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Film Review: ‘A Bread Factory’

Film Review: ‘A Bread Factory’

“A Bread Factory,” written and directed by Patrick Wang, is a drama that tickles your spirit in a special, buoyant way. It’s set in the small town of Checkford, N.Y. (it was shot in the picturesque historical village of Hudson), and though Wang has conceived the film as an epic — it’s four hours long, and is being shown in two parts, each of which is presented as a movie unto itself — “A Bread Factory” revolves around something that may sound astonishingly minor: a community arts center, the sort of homespun place that presents plays, chamber-music concerts, and art shows and hosts the occasional visiting luminary and features after-school programs for children.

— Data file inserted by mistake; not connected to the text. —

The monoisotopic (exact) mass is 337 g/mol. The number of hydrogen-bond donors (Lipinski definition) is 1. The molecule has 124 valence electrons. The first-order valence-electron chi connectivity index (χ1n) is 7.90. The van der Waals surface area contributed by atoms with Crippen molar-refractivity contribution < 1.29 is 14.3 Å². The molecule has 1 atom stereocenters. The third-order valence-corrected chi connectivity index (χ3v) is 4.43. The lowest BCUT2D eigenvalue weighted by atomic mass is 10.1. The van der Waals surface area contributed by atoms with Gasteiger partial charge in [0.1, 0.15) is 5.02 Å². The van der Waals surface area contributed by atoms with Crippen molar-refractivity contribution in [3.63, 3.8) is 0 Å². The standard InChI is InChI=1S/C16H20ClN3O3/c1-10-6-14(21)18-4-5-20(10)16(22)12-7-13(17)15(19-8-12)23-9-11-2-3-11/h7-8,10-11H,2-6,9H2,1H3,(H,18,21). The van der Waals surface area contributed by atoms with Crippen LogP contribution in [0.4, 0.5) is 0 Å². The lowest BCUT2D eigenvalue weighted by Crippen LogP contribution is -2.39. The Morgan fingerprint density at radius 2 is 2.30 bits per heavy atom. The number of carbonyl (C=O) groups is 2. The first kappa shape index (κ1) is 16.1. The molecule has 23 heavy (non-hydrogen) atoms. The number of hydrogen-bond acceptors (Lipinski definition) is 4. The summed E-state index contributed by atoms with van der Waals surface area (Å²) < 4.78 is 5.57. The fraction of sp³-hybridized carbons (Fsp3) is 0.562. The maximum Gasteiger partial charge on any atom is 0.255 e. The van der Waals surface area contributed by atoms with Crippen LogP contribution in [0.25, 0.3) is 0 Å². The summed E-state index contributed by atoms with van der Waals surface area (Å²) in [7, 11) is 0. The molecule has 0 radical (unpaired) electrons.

The center is called the Bread Factory (that’s because it’s situated in an old bread factory), and it’s been run for 40 years by its two founders, crusty WASPy Dorothea (Tyne Daly) and elegant

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